New Voices: Supporting the Next Generation of Commercial Real Estate Leaders — A NAIOP Distinguished Fellow Perspective

Spring 2013
David Funk

What does the next generation of commercial real estate leaders think is important to the industry and what does it envision for the future?

As active classroom professors, NAIOP Distinguished Fellows are in a unique position, serving as a bridge between commercial real estate practitioners and academicians. The Distinguished Fellows’ knowledge of real estate educational content and access to current real estate students enables NAIOP to stay in touch with the interests of future real estate professionals in the ever-changing real estate environment.

Appointed as a NAIOP Distinguished Fellow in January 2013, David Funk is the first to be named under the NAIOP Research Foundation’s newly created Boyd Stofer Memorial Fund. Funk is a senior lecturer and director of the Baker Program in Real Estate at Cornell University in Ithaca, NY, where he teaches two courses: Real Estate Transactions and Deal Structuring, and Real Estate Management and Marketing.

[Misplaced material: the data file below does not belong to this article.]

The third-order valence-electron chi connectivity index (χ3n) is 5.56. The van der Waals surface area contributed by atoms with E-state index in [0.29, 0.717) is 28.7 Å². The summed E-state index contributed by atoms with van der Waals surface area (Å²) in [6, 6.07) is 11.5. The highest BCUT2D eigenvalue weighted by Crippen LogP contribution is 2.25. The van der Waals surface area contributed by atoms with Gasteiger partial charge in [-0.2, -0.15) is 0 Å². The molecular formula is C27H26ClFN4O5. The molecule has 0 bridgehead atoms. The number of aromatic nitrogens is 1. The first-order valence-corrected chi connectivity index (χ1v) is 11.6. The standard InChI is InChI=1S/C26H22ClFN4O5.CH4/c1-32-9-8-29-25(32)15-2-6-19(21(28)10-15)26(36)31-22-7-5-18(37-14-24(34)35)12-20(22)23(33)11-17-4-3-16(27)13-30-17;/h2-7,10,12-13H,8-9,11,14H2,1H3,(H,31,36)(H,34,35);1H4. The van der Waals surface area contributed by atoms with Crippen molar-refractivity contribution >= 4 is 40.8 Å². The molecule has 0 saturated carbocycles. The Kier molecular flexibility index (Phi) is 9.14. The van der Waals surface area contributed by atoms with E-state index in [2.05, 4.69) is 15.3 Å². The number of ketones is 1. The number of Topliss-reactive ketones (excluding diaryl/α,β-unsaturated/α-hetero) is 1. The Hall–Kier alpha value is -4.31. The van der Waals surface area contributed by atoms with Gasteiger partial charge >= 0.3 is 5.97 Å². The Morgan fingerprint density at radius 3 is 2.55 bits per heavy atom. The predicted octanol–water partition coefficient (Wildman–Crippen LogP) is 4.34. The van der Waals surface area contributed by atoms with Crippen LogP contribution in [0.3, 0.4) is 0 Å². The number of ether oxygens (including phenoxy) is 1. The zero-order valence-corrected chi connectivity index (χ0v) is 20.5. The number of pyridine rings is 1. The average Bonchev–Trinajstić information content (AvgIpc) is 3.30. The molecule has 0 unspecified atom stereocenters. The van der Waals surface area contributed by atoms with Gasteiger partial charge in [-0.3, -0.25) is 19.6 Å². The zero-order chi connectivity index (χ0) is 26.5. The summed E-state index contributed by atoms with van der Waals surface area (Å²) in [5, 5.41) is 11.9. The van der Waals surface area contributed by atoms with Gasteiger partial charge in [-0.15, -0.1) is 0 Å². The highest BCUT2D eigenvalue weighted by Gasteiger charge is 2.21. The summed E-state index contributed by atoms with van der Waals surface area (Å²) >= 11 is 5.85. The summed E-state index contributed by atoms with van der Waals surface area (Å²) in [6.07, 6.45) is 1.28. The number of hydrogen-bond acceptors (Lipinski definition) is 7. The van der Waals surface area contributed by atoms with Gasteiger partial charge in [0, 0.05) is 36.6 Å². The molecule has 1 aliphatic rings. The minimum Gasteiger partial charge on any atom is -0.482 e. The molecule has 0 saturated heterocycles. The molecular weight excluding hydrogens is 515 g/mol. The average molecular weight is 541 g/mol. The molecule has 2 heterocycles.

At Cornell, in particular, the student demographic has remained fairly constant. “Cornell’s belief is that students gain the most from our graduate program by arriving with significant commercial real estate experience. So, our student demographics remain at an average age of 29, with five to seven years of work experience. Typically one third of our students are international, with the remaining drawn from across the United States,” said Funk.

As the commercial real estate industry has slowly recovered over the last few years, interest in the study of this sector has increased. According to Funk, “Enrollment in graduate real estate education dipped on a national level in 2009 and 2010. However, it seemed to pick up in the last application cycle, which is somewhat linked to a perception that opportunities in the commercial real estate market are rebounding.”

“Cornell finds that students coming into the program today are strongly committed to real estate as an asset class and are increasingly focused on areas of specialization, either sector or business function and sometimes both,” said Funk. “There is also tremendous interest in real estate as a vehicle for improving communities and quality of life. This has manifested into the study of sustainability, affordable housing, historic preservation and the like.”

According to Funk, the most important thing the commercial real estate industry can do to support real estate college students is to provide internships and early career employment opportunities. The insights the Distinguished Fellows gain from being in the classroom with future real estate professionals help NAIOP and the industry nurture the upcoming real estate generation with resources and programming, at both the national and local levels.